In the last six months, more than half of Americans have taken on some amount of debt as a result of emotional spending (53%). This number jumps to 67% for Gen Z and 66% for millennials. Based on the study, a quarter of Americans have accumulated up to $200 in debt in the last six months as the result of their emotional spending. Another 18% say they’ve taken on between $201 and $500 in debt and 10% admit to amassing more than $500 in debt over the last six months from spending while in their feelings.

When are Americans doing the bulk of their emotional spending?

Many emotional spenders find themselves spending when they’re alone (27%) and as a way to treat themselves (27%). Likewise, scrolling online before bed can lead to emotional spending with nearly a quarter of Gen Z (24%) and millennials (21%) reporting they do the majority of their emotional spending while laying in bed and another 18% of Gen Z and 13% of millennials doing so while scrolling through social media. 

Emotional spending results in feelings of regret.

The instant gratification consumers feel right after making a purchase can later turn into feelings of regret if the habit persists. According to the survey, 45% of respondents feel a sense of buyer’s remorse (feeling guilty about spending/splurging) from emotional spending and 59% say they now want to cut back on their spending. Unsurprisingly, those doing the bulk of the emotional spending are the ones feeling the most buyer’s remorse, with 56% of Gen Z say they feel a sense of buyer’s remorse from emotional spending, along with 52% of millennials.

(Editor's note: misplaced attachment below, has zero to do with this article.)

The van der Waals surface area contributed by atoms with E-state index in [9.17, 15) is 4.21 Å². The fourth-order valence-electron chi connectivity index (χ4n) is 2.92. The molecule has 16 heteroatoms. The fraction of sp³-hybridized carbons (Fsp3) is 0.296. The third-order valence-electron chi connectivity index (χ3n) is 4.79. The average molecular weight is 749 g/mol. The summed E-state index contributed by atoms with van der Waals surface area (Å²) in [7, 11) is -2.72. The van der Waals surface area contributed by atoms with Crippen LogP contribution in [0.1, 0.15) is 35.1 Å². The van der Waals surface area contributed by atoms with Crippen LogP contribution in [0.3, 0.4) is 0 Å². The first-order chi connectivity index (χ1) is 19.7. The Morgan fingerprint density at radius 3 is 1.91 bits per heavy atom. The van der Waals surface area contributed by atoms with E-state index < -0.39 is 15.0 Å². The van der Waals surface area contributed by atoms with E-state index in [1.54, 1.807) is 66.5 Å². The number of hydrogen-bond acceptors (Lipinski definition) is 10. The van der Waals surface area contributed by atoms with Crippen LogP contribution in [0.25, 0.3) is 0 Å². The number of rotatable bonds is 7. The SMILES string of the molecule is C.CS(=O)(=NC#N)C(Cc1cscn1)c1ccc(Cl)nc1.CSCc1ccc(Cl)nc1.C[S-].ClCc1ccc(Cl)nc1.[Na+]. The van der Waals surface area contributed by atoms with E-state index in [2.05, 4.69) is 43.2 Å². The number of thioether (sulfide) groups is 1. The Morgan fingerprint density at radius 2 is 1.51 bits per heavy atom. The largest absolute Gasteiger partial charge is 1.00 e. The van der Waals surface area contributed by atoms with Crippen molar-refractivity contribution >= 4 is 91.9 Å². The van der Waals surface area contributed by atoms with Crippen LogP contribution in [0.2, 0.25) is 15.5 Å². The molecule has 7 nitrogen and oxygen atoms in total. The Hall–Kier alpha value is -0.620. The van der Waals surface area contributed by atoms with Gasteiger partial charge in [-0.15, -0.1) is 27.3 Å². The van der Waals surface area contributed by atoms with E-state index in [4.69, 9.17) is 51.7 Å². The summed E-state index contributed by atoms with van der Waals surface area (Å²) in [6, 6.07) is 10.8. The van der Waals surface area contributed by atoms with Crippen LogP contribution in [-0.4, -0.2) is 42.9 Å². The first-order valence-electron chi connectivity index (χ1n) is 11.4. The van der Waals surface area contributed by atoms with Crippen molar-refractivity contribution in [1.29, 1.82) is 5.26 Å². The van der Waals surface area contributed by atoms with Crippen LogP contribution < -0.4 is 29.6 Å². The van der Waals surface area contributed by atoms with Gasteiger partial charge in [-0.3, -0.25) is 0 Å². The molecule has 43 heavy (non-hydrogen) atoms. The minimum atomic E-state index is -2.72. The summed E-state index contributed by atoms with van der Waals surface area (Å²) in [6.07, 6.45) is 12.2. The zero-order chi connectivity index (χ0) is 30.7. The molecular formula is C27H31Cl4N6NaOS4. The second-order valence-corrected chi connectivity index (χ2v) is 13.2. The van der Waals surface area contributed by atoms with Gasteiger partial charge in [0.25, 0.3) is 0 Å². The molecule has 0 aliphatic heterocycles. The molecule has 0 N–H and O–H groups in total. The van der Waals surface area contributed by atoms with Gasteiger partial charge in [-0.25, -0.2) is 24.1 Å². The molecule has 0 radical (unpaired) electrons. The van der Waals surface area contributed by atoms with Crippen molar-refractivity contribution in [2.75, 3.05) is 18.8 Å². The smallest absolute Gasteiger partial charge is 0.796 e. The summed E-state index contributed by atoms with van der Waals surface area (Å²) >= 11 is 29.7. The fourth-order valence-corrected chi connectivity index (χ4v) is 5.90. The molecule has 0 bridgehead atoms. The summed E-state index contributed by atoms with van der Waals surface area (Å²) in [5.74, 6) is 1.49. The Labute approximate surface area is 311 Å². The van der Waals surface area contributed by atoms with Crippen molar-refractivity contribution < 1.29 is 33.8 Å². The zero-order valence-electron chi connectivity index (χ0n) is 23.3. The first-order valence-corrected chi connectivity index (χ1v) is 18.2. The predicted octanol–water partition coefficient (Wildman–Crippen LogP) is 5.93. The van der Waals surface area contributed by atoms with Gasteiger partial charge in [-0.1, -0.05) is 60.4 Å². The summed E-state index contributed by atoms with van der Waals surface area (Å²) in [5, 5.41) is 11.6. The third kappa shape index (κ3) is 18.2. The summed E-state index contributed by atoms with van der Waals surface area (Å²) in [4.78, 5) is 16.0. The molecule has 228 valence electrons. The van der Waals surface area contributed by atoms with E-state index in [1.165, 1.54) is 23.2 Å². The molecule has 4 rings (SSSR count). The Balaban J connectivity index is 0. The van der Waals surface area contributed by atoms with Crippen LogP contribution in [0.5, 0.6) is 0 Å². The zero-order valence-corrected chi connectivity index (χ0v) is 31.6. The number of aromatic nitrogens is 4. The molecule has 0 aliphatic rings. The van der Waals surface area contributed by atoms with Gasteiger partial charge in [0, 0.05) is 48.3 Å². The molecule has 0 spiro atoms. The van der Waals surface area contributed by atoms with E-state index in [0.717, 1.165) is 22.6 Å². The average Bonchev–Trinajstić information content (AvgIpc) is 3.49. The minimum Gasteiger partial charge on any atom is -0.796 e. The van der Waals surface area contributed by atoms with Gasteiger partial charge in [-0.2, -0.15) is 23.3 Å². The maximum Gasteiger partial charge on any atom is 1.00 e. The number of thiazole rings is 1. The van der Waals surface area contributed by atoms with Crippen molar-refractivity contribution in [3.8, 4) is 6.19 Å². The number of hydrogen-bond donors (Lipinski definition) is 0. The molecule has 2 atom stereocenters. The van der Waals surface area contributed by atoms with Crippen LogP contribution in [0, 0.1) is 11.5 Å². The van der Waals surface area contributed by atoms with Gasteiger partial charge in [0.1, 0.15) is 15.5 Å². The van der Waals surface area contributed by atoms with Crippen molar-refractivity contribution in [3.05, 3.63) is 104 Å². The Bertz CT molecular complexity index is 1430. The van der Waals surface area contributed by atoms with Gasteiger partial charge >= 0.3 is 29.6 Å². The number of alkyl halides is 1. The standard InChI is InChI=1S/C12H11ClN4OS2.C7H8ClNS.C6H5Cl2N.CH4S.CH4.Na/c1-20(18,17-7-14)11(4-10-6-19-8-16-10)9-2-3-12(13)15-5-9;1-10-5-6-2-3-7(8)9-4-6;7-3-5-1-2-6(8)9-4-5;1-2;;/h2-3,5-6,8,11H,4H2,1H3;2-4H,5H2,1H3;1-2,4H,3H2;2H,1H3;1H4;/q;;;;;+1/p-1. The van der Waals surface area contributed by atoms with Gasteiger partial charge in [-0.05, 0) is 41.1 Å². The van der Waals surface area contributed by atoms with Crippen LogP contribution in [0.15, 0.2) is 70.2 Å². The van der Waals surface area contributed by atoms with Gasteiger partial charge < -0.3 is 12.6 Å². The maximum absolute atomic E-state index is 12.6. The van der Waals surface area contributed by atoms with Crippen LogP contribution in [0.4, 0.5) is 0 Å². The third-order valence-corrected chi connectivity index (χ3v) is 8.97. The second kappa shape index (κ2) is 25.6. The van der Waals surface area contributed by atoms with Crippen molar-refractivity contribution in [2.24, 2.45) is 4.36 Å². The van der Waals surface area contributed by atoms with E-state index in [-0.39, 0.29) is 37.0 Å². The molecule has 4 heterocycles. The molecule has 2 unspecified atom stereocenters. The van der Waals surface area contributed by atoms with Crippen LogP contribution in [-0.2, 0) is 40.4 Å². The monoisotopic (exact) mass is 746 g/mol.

“While treating yourself is a form of self-care, emotional spending can have an adverse effect on your finances,” said Courtney Alev, consumer financial advocate at Credit Karma. “If you’re an emotional spender, try pausing before making a purchase and consider how you’re feeling at the moment. Are you buying the item because it’s something you really want or need, or are you buying the item to offset how you’re feeling? If you’re unsure, try imposing a 24-hour rule on all discretionary purchases. If you’re still thinking about making the purchase the next day, consult your budget and make sure the purchase fits into the dollar amount you have allocated for your ‘wants’ that month. As a general rule, you should allocate 30% of your take home pay towards ‘wants’, 50% towards ‘needs’ and 20% towards financial goals, such as building savings and/or paying off debt. If you’re unable to make the purchase and still seeking a dopamine hit, consider other ways to improve your mood like exercising, watching an episode of your favorite show or learning a new skill. This can give you the mood boost you’re after without taking a hit to your finances. And if you find yourself not being able to stop thinking about that item, consider saving a small amount each week or month to save up for it.”


This survey was conducted online within the United States by Qualtrics on behalf of Credit Karma between February 22, 2023 and February 27, 2023 among 1,008 adults ages 18 and older.